- Photo by Murray Close
- A couple of badasses getting ready to crush the Klan.
There are few filmmakers with such a mastery of tone, structure and storytelling as Spike Lee. His visual style and technical adventurousness are his hallmarks—but he never lets that style overwhelm the story he's telling, even when he goes full bananas in films such as "Da Sweet Blood of Jesus" and "Chi-Raq." Since Lee came into the indie film scene in 1986 with "She's Gotta Have It," he's been a storyteller first and a technician second.
Even when his rage threatens to get the best of him, he channels that deep and painful anger into masterpieces such as "Malcolm X" and "Do the Right Thing." This is a filmmaker who has made some of the finest films of his generation, but hasn't had a critical and financial hit since 2006's "Inside Man," which is noticeably devoid of any racial or political message, only attempting to be an entertaining heist picture.
"BlacKkKlansman" is not only Lee's biggest hit since then, but it also sees him finding some of that anger left over from "Chi-Raq" and launching it at the racism inherent in 1979 America, and how it's still hanging around even as it's better hidden. John David Washington (Denzel's son) plays Ron Stallworth, the first black detective in Colorado Springs, Colo., who infiltrates the KKK with the help of Flip Zimmerman (a perfect Adam Driver).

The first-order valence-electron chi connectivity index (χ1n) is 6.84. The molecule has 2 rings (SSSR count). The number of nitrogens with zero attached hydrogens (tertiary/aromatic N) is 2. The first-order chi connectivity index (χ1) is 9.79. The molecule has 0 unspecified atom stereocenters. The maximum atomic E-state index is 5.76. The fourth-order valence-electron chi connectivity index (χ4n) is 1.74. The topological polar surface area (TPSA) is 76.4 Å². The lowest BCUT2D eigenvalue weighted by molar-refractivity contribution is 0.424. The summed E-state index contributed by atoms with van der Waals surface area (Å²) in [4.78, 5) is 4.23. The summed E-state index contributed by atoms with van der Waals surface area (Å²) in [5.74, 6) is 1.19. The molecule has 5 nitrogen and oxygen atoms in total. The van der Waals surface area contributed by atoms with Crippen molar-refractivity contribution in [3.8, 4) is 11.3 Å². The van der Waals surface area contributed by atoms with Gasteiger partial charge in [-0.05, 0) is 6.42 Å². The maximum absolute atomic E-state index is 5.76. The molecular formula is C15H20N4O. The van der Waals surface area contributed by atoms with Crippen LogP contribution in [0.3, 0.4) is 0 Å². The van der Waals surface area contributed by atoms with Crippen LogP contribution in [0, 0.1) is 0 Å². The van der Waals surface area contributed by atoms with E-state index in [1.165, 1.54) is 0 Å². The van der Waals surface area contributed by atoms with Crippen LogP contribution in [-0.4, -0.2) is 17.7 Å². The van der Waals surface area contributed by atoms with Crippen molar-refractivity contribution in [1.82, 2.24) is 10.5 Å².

Watching an intelligent, badass black man take on the KKK with his Jewish partner is obviously a crowd-pleasing time at the movies, but with a lot more of Lee's anger behind the lens and in the script, it could have been a wounded rallying cry for the nation. Don't get me wrong, "BlacKkKlansman" is Lee's best film since 2002's "25th Hour," but I walked out of the theater wishing he'd fought dirtier and went in for the kill.
"BlacKkKlansman" skirts controversy by softening the life of Ron Stallworth to make him more heroic. According to Boots Riley, director of this year's far-superior look at systemic racism, the real Stallworth infiltrated black radical organizations for years—and when the FBI would attempt to infiltrate white hate groups, it wasn't to disrupt them, but instead to use them to attack the radical minority organizations. This is a man who worked with CoinTelPro for years, either directly or indirectly, leading to the death of many people of color.
In Riley's "Sorry to Bother You," he succinctly nails the point home by saying: "The directive was to stop radical organizations. The white supremacists were infiltrated to be more effective tools of repression by the state. In some cases it was the undercover cops who came up with plans and literally pulled the trigger on assassinations. This happened in church bombings of Civil Rights movement associated black churches in Birmingham, the assassination of a civil rights organizer from Detroit in Selma and the Greensboro Massacre of Communist Workers Party members in 1979. This is what Ron Stallworth was helping to do, and he was doing it in that era."
Regardless of the accuracy of the story in question, "BlacKkKlansman" is still riotously entertaining, even as it reaches across the aisle and begs for the blue lives to matter as much as the black ones. The success of "BlacKkKlansman" will give Lee a chance to tell the stories he's passionate about, but let's hope we see some more of his rage against the machine and less of him buying the world a Coke.